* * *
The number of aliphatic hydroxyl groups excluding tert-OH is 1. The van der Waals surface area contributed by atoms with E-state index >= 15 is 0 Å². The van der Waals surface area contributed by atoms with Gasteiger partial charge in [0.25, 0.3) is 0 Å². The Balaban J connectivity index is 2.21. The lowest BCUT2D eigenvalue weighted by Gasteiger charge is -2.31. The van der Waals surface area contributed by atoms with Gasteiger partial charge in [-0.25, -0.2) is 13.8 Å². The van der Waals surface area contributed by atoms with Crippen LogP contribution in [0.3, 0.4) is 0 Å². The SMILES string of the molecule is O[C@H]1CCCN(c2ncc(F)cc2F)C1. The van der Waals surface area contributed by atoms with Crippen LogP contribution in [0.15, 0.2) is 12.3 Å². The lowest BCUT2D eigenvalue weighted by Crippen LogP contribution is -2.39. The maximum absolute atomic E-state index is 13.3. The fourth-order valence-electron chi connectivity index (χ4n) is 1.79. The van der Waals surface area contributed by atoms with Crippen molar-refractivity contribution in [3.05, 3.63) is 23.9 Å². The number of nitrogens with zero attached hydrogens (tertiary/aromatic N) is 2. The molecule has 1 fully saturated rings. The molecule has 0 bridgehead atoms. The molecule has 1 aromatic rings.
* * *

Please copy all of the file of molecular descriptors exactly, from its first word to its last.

The number of aliphatic hydroxyl groups excluding tert-OH is 1. The van der Waals surface area contributed by atoms with E-state index >= 15 is 0 Å². The van der Waals surface area contributed by atoms with Gasteiger partial charge in [0.25, 0.3) is 0 Å². The Balaban J connectivity index is 2.21. The lowest BCUT2D eigenvalue weighted by Gasteiger charge is -2.31. The van der Waals surface area contributed by atoms with Gasteiger partial charge in [-0.25, -0.2) is 13.8 Å². The van der Waals surface area contributed by atoms with Crippen LogP contribution in [0.3, 0.4) is 0 Å². The SMILES string of the molecule is O[C@H]1CCCN(c2ncc(F)cc2F)C1. The van der Waals surface area contributed by atoms with Crippen LogP contribution in [0.15, 0.2) is 12.3 Å². The lowest BCUT2D eigenvalue weighted by Crippen LogP contribution is -2.39. The maximum absolute atomic E-state index is 13.3. The fourth-order valence-electron chi connectivity index (χ4n) is 1.79. The van der Waals surface area contributed by atoms with Crippen molar-refractivity contribution in [3.05, 3.63) is 23.9 Å². The number of nitrogens with zero attached hydrogens (tertiary/aromatic N) is 2. The molecule has 1 fully saturated rings. The molecule has 0 bridgehead atoms. The molecule has 1 aromatic rings.